Every performer has a different goal. Recognizing this, the teaching staff at Academy of the Arts-Denver (each a professional in his or her respective field) designs all of their lesson plans around their students' individual goals. These highly personalized plans shape the approach to the school's age-specific, professional and recreational group acting and vocal classes. The teaching staff also uses their 75 years of accumulated experience to focus on talent development, whether students want to break into the business, or perform for the joy of it. Private lessons help build proficiency in guitar, bass, drums, and music production. Though lessons focus on specific technical training, the teachers encourage creative experimentation no matter the genre. Former students have established careers in TV, Broadway, Film, and Music. As they learn, Academy of the Arts-Denver's students are also encouraged to take part in rehearsals and performances.
Tony Bennett, the preeminent singer’s singer, gifts audiences with the smoothness of his showmanship and golden voice, crooning the tunes that epitomized American music in a very special evening at the historic Ellie Caulkins Opera House. Effortlessly charming the pantaloons off the greatest generation, melting the scowls of the MTV generation, and filling the coldly logical robot generation with joy, Tony will smile-sing through his canon of dependable torch songs and big-band swingers. Tony’s musical magic has endured for more than half a century due to his graceful voice and boyish manner. Floating with Tony on this enchanting night, daughter Antonia Bennett joins her papa for swooping duets, proving that the apple doesn’t fall far from the larynx.
In July 2013, Scott and Heidi Moore achieved the title of godan, or fifth-degree black belt. Since they have over 50 years of experience combined and have acted as coaches and participants in countless competitions (including the Olympic trials and Paralympics), the belts were well-earned. At Denver Judo, they and a team of first-, second-, and third-degree black belts teach the art of judo to practitioners of all ages and abilities, including those who are blind or otherwise visually impaired. The martial art focuses on throws and grappling as opposed to punches and kicks.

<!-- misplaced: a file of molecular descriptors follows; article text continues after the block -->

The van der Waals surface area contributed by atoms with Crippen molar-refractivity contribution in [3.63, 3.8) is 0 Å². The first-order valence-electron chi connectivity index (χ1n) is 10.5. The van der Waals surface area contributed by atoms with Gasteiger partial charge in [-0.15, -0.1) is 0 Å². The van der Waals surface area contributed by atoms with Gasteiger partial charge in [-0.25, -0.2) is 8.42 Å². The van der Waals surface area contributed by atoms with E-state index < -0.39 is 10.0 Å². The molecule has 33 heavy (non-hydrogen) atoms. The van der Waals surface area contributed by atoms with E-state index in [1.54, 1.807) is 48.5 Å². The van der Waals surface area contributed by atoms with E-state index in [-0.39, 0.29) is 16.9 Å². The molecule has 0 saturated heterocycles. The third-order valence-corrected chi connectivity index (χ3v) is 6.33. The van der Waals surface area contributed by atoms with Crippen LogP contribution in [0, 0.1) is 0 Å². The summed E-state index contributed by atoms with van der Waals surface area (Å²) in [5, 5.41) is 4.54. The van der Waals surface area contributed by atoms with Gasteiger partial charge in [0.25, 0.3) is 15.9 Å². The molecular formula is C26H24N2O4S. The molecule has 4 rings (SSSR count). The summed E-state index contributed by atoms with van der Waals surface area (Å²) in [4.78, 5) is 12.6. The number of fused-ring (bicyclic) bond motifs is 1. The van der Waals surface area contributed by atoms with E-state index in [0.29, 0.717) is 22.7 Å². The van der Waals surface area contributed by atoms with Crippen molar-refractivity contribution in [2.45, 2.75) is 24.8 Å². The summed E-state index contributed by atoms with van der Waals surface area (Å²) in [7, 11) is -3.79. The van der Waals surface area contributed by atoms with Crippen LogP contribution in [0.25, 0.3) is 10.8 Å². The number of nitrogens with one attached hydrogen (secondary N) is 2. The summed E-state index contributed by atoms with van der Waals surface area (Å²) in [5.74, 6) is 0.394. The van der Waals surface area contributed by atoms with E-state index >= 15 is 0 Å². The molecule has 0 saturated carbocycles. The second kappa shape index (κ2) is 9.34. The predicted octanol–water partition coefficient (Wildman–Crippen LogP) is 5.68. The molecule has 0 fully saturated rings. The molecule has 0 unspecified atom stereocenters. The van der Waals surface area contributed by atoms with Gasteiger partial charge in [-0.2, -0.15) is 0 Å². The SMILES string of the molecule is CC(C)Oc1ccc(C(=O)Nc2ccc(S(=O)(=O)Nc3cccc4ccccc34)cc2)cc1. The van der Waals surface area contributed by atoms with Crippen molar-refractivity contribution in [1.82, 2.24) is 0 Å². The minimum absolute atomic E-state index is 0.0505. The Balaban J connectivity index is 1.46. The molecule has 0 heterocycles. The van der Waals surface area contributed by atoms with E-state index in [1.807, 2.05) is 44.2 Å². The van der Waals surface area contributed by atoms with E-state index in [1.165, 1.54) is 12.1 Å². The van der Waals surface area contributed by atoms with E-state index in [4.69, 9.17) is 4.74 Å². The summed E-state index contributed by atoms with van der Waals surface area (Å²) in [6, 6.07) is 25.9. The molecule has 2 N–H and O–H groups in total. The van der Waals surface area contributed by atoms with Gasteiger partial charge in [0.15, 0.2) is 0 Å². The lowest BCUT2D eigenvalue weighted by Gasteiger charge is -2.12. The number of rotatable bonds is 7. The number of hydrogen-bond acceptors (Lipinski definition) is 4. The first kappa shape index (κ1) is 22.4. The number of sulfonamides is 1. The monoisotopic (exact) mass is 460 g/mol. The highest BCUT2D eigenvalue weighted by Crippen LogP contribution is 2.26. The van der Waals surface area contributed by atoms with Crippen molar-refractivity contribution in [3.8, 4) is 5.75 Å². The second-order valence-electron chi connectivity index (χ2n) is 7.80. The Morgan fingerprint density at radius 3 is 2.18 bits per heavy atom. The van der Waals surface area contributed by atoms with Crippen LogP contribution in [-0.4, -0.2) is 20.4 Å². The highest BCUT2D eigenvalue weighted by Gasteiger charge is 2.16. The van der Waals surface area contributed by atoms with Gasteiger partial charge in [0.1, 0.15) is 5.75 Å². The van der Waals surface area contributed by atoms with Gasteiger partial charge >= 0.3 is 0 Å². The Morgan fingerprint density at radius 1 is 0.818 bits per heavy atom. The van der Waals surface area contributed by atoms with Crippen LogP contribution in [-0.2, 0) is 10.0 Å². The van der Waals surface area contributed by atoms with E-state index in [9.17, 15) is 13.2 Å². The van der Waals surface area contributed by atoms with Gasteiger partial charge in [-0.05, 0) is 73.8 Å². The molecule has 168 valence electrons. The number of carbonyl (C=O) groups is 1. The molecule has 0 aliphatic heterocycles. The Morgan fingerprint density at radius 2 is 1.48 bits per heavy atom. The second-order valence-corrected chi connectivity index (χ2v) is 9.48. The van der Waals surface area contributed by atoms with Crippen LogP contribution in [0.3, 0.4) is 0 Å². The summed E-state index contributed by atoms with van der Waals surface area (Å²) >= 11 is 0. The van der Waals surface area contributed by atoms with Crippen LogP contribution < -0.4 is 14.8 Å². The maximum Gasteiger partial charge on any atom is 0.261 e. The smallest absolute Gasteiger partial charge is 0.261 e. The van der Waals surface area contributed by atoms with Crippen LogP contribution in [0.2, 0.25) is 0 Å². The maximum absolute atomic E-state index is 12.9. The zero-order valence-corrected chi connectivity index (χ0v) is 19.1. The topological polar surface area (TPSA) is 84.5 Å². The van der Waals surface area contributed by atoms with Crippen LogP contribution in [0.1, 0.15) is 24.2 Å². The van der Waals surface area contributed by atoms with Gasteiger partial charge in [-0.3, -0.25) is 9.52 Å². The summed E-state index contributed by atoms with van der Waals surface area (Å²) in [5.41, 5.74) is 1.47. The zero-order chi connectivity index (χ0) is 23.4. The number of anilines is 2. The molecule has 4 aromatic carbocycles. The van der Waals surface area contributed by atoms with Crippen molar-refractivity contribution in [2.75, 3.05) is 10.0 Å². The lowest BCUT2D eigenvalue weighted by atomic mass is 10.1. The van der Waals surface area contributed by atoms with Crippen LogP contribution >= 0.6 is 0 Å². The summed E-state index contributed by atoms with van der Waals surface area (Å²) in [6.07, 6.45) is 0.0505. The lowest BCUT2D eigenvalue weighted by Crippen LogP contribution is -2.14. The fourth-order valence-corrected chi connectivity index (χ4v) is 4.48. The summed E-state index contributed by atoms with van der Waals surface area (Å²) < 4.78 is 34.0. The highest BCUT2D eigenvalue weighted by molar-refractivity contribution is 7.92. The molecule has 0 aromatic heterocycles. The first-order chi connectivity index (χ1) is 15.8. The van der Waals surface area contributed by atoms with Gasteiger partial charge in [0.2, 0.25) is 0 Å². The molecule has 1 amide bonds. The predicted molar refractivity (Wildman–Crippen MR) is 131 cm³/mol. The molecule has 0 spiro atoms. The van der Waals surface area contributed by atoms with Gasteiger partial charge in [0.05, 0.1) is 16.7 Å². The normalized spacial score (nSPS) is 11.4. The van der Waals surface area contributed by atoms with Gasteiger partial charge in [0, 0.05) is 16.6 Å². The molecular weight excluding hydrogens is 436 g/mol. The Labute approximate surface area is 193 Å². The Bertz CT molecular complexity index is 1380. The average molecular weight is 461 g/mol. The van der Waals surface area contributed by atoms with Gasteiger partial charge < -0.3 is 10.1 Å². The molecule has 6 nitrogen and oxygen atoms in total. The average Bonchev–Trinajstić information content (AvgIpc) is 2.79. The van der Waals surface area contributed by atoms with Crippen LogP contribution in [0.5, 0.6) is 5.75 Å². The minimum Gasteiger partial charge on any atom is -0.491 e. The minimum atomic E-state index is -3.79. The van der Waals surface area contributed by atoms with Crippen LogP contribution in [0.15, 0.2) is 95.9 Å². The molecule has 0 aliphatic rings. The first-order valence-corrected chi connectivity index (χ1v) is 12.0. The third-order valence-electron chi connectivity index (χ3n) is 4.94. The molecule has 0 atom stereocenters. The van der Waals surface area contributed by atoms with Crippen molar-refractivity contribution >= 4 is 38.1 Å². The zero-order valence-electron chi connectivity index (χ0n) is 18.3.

More than 70 U.S. government officials, including the current speaker of the house, have visited CELL Counterterrorism Education Learning Lab since its 2008 opening. Their appearances are a testament to the nonpartisan museum's comprehensive overview of domestic and international terrorism, all developed by prominent counterterrorism experts. The exhibit delves into topics ranging from terrorism's history and media coverage to terrorists' methods, and is home to artifacts including a piece of wreckage from the World Trade Center that stands above a memorial to 9/11. They also engage museum-goers' noodles throughout with interactive stations that quiz them on their new findings. Beyond being informative, the exhibits are also aesthetically alluring, having been designed by Academy- and Emmy-award-winning artists.
The self-guided exhibit isn't the only way CELL strives to educate the public about terrorism and the ways it can be prevented. CELL's events include quarterly symposiums in which experts and government officials gather to discuss security and counterterrorism issues. Part of its Community Awareness Program, CELL's free classes inform citizens about the constitutional methods they can employ to help prevent terrorist activities.
BaRed takes its name from the crimson brick walls of the historic building that it calls home?but that name also carries cheekier implications. Owner Zach Young has designed a space that begins the day as a rustic New American restaurant, but fades into night as a low-lit, romantic cocktail lounge filled with sensuous live music ranging from hip-hop to jazz. The vintage art posters and hanging globe lamps create an atmosphere that's equally appropriate for a breakfast of fresh pastries and espresso, an evening spread of eclectic, international cuisine, and an interrogation from a cop who only speaks in beat poetry. Charcuterie platters are served alongside chilled oysters from the raw bar.
Perhaps the biggest draw, though, is its cocktail program. BaRed's head mixologist's original recipes and twists on classics have been praised by 5280, which attributed the "meticulously crafted cocktails" to "top-notch liquor (think cognac cocktails and house-barreled gin)."
CY Steak stands as an upscale steakhouse laced with a bit of Las Vegas cabaret. Chef Douglas Mace?an honor graduate of both the Culinary Institute of America and Johnson & Wales University College of Culinary Arts?mans the kitchen, calling on his experiences working with Iron Chef Masaharu Morimoto to add a farm-to-table philosophy to the menu. Rising star Chef Mace is on hand nightly to ensure diners relish the Kobe beef and oysters laced with three kinds of house-cured bacon, the slabs of grass-fed Harris Ranch beef, and the puddings and brownies made of Ecuadorean chocolate from small, ecologically sound farms. The wine and mixology program verges almost on fussiness: alongside complex cocktails and a 500-bottle-deep wine selection, a Cruvinet wine-tapping system keeps a shortlist of the most of-the-moment potions ready at hand. Beneath soft red lighting designed to create a comprehensively sensual atmosphere, crystal glasses and egyptian-cotton napkins make for place settings as luxurious as a remote-controlled caviar dispenser. Among the pleasure palace's other indulgences are a cigar selection curated by the owner's tobacconist son and, most eye-catchingly, Vegas-style cabaret entertainment that sends dancers shimmying before adult eyes.